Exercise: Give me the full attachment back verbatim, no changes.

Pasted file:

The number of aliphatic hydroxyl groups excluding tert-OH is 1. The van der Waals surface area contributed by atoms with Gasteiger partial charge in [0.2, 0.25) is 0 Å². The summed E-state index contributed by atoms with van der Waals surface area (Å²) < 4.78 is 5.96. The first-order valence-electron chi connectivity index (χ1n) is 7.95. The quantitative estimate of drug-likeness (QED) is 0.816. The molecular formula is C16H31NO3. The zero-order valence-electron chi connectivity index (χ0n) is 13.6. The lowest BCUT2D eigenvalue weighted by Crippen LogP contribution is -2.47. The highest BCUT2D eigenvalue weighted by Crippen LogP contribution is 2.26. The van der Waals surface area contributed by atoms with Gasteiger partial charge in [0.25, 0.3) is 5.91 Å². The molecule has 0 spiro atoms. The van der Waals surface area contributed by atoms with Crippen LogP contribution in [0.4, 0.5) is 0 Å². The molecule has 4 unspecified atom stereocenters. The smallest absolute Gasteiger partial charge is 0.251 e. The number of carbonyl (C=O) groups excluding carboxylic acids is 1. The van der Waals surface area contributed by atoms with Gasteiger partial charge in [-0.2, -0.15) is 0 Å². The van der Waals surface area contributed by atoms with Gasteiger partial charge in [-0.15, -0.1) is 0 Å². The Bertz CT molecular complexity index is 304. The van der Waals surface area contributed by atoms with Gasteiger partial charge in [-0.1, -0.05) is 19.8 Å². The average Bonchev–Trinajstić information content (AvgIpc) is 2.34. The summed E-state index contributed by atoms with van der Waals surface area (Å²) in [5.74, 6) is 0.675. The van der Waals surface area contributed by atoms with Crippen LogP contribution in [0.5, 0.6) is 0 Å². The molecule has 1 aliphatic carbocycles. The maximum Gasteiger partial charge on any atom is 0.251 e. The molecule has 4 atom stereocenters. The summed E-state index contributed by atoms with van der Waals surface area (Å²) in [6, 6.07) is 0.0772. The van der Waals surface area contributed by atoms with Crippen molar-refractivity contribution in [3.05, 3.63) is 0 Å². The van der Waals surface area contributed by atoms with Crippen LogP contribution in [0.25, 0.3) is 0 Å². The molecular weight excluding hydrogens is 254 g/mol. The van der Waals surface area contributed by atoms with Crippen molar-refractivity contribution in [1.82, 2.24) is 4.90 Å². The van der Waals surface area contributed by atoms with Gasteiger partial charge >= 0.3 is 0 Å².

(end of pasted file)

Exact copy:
The number of aliphatic hydroxyl groups excluding tert-OH is 1. The van der Waals surface area contributed by atoms with Gasteiger partial charge in [0.2, 0.25) is 0 Å². The summed E-state index contributed by atoms with van der Waals surface area (Å²) < 4.78 is 5.96. The first-order valence-electron chi connectivity index (χ1n) is 7.95. The quantitative estimate of drug-likeness (QED) is 0.816. The molecular formula is C16H31NO3. The zero-order valence-electron chi connectivity index (χ0n) is 13.6. The lowest BCUT2D eigenvalue weighted by Crippen LogP contribution is -2.47. The highest BCUT2D eigenvalue weighted by Crippen LogP contribution is 2.26. The van der Waals surface area contributed by atoms with Gasteiger partial charge in [0.25, 0.3) is 5.91 Å². The molecule has 0 spiro atoms. The van der Waals surface area contributed by atoms with Crippen LogP contribution in [0.4, 0.5) is 0 Å². The molecule has 4 unspecified atom stereocenters. The smallest absolute Gasteiger partial charge is 0.251 e. The number of carbonyl (C=O) groups excluding carboxylic acids is 1. The van der Waals surface area contributed by atoms with Gasteiger partial charge in [-0.2, -0.15) is 0 Å². The van der Waals surface area contributed by atoms with Gasteiger partial charge in [-0.15, -0.1) is 0 Å². The Bertz CT molecular complexity index is 304. The van der Waals surface area contributed by atoms with Gasteiger partial charge in [-0.1, -0.05) is 19.8 Å². The average Bonchev–Trinajstić information content (AvgIpc) is 2.34. The summed E-state index contributed by atoms with van der Waals surface area (Å²) in [5.74, 6) is 0.675. The van der Waals surface area contributed by atoms with Crippen LogP contribution in [0.5, 0.6) is 0 Å². The molecule has 1 aliphatic carbocycles. The maximum Gasteiger partial charge on any atom is 0.251 e. The molecule has 4 atom stereocenters. The summed E-state index contributed by atoms with van der Waals surface area (Å²) in [6, 6.07) is 0.0772. The van der Waals surface area contributed by atoms with Crippen molar-refractivity contribution in [3.05, 3.63) is 0 Å². The van der Waals surface area contributed by atoms with Crippen LogP contribution in [0.25, 0.3) is 0 Å². The molecular weight excluding hydrogens is 254 g/mol. The van der Waals surface area contributed by atoms with Crippen molar-refractivity contribution in [1.82, 2.24) is 4.90 Å². The van der Waals surface area contributed by atoms with Gasteiger partial charge >= 0.3 is 0 Å².